Prisoner visits, religious services, eliminated in shutdown

Andrew Hegranes
Stillwater inmate Andrew Hegranes, pictured with his 8-year-old daughter during a weekly visit. Visits have been suspended during the shutdown while the Department of Corrections performs only critical functions.
Photo courtesy of Steven Hegranes

Services to inmates are being curtailed by the Minnesota Department of Corrections, prompted by the state government shutdown.

Cutbacks have forced the department to suspend visitations from family or volunteers, and temporarily halt indoor recreation time and group religious services. Corrections officials are concerned about how long they'll be able to run the system without the services, which are often key to maintaining order and inmate morale.

The department laid off 600 workers in support areas, although most of the 3,600 correctional staffers who work directly with inmates are still on the job.

State officials are retaining during the shutdown only personnel who keep Minnesota's 9,600 locked up or supervise those who are serving part of their sentences on community release programs.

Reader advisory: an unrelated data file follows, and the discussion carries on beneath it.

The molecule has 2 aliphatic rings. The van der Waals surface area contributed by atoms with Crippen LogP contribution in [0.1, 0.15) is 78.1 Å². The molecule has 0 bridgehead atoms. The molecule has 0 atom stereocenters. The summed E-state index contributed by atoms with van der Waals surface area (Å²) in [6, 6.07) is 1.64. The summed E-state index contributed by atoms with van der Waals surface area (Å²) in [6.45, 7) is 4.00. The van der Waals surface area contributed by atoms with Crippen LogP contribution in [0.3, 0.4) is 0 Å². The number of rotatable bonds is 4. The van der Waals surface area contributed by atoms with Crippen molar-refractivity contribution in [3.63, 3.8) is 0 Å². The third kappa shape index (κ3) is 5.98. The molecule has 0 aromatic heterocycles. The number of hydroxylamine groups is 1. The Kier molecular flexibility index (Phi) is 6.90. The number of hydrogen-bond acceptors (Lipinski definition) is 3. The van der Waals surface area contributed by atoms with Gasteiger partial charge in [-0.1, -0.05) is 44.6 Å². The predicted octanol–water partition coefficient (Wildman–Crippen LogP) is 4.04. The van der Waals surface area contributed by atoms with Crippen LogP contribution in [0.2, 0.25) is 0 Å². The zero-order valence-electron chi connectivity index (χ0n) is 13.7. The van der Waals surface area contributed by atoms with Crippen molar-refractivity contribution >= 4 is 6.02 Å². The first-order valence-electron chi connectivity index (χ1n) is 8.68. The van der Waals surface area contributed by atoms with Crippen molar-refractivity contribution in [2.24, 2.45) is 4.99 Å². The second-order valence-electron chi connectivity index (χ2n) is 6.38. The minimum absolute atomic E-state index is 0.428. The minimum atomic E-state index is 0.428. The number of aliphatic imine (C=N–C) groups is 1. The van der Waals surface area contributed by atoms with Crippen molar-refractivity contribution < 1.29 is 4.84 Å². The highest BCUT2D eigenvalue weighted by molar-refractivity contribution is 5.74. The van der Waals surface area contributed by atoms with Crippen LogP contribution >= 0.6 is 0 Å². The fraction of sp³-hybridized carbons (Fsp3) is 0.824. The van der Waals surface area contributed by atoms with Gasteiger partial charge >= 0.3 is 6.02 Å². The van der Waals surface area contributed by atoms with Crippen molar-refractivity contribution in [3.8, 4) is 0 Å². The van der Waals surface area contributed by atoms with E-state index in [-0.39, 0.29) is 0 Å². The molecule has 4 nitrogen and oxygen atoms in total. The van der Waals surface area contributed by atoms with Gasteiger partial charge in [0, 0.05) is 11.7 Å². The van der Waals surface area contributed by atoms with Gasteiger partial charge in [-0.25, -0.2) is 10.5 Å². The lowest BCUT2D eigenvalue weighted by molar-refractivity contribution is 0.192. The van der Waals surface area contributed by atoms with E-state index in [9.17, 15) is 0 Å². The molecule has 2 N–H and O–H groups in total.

It's a balancing act to reduce activities at prisons and maintain public safety, said David Crist, deputy commissioner of the department's facilities services, which runs Minnesota's eight prisons.

"Nowhere is it more true than in a prison that idle hands are the devil's workshop," Crist said. "So, we are trying to keep our programming at a high level, keep constructive assignments for offenders — to prevent that kind of idleness."

Particularly, restoring religious activities is a priority for department officials, Crist said.

"Inmates do have the constitutional right to religious expression," he said. "So we also ways knew this would be a temporary suspension of those activities and eventually, we want to bring them back."

Last week, the Department of Corrections sent offenders a revised memo with more details on the shutdown. Prison libraries are closed. Health care and chemical dependency treatment will continue. Visitors may be allowed in some extenuating circumstances, such as for terminally ill offenders.

David Crist
David Crist, deputy commissioner for facilities for the Minnesota Department of Corrections, says 85 percent of corrections staff remain on duty to oversee 9600 inmates in the state's eight prisons.
MPR Photo/ Sasha Aslanian

"We've got a long-standing practice of not surprising offenders lest some of the surprises that come back to us can be pretty awful," he said.

At the correctional facility in Oak Park Heights, which houses the most dangerous offenders, the biggest consequence for offenders is losing visitors from the outside world, correctional sergeant Mike Keapproth said. But so far, he hasn't seen any backlash.

"It's a privilege that they earn through behavior," Keapproth said. "When they don't see any reason for losing it because of their behavior, that's the type of things that can set them off."